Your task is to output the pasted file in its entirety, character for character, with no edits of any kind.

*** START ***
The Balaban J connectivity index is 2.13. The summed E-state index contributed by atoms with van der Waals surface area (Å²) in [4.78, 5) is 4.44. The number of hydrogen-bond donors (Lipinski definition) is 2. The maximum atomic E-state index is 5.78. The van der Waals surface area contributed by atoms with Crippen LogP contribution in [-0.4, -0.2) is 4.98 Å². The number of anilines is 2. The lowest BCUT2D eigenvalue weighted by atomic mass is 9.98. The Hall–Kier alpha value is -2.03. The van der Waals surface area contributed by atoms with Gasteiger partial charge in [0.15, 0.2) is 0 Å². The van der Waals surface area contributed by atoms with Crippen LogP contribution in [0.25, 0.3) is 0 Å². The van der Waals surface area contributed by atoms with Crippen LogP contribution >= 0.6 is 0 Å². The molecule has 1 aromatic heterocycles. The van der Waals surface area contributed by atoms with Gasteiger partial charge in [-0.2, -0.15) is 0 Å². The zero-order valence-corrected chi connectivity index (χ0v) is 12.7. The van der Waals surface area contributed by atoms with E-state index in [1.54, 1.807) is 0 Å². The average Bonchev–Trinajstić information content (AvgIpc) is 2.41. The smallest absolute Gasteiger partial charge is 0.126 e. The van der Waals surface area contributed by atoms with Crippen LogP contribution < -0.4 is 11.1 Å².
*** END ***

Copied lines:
The Balaban J connectivity index is 2.13. The summed E-state index contributed by atoms with van der Waals surface area (Å²) in [4.78, 5) is 4.44. The number of hydrogen-bond donors (Lipinski definition) is 2. The maximum atomic E-state index is 5.78. The van der Waals surface area contributed by atoms with Crippen LogP contribution in [-0.4, -0.2) is 4.98 Å². The number of anilines is 2. The lowest BCUT2D eigenvalue weighted by atomic mass is 9.98. The Hall–Kier alpha value is -2.03. The van der Waals surface area contributed by atoms with Gasteiger partial charge in [0.15, 0.2) is 0 Å². The van der Waals surface area contributed by atoms with Crippen LogP contribution in [0.25, 0.3) is 0 Å². The van der Waals surface area contributed by atoms with Crippen LogP contribution >= 0.6 is 0 Å². The molecule has 1 aromatic heterocycles. The van der Waals surface area contributed by atoms with Gasteiger partial charge in [-0.2, -0.15) is 0 Å². The zero-order valence-corrected chi connectivity index (χ0v) is 12.7. The van der Waals surface area contributed by atoms with E-state index in [1.54, 1.807) is 0 Å². The average Bonchev–Trinajstić information content (AvgIpc) is 2.41. The smallest absolute Gasteiger partial charge is 0.126 e. The van der Waals surface area contributed by atoms with Crippen LogP contribution < -0.4 is 11.1 Å².